Soldiers who staged a nationwide mutiny in Ivory Coast have reached an agreement with the government on bonus payments and have agreed to return to barracks, ending a revolt that paralysed cities and towns across the country for four days.
Two spokesmen for the mutinous troops said on Tuesday that their financial demands had been met.
“We accept the government’s proposal … We are returning to barracks now,” Sergeant Seydou Kone told Reuters new agency on Tuesday.
Soldiers in Bouake, the epicentre of the uprising and Ivory Coast’s second largest city, have withdrawn into their bases, and cocoa exporters in the economic capital of Abidjan resumed business after a one-day closure.
“We’ve just handed back control of the entrances to the city [Bouake] to the police and gendarmes this morning, and we’re returning to our barracks,” another spokesman for the group said.
Residents in towns across the country affected by the mutiny said that calm had largely returned on Tuesday morning and that banks and stores had reopened.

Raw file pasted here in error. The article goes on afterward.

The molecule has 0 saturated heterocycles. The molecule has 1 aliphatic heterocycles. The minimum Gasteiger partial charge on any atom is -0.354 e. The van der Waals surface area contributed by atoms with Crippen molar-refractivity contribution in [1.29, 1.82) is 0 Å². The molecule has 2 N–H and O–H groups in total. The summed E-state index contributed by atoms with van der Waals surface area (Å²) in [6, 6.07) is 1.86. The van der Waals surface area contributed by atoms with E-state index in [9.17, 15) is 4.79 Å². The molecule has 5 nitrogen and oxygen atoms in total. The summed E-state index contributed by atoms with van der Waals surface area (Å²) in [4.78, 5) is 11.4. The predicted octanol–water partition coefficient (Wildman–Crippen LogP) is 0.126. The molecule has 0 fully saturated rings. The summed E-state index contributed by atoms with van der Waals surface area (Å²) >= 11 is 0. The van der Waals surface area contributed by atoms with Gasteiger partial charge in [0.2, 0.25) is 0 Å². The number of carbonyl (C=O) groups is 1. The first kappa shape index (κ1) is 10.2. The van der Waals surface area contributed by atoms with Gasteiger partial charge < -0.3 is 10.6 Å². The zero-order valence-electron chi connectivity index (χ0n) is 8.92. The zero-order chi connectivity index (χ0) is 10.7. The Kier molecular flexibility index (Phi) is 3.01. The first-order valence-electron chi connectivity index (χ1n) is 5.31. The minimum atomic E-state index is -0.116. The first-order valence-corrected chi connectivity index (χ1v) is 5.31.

The renegade soldiers had rejected an earlier deal announced late on Monday.
However, leaders said the agreement had been amended overnight.
According to spokesmen, the proposal accepted by the soldiers means 8,400 mutineers – mostly former rebel fighters who helped President Alassane Ouattara to power – will receive an immediate bonus payment of 5m CFA francs ($8,400).
Another 2m francs will then be paid at the end of next month.
The payments are the remainder of a sum promised by Ouatarra’s government during talks to end an earlier mutiny in January.
The latest revolt began on Friday when a spokesman for the soldiers unilaterally dropped earlier demands for bonuses.
Al Jazeera’s Ahmed Idris, reporting from Abidjan, described the new deal as “a middle-of-the-road approach”.
“From the look of things, the government has given in and this [deal] will be implemented … the Ivorian government realised the only way out, because it was a promise, is to keep to that promise,” he said.
Ivory Coast emerged from a decade of political crisis capped by a civil war in 2011 as one of the world’s fastest growing economies.
Last year, the government unveiled an ambitious plan to modernise the country’s 22,000 strong military, part of which would involve the departure of several thousand men, particularly ex-rebels, who would not be replaced.
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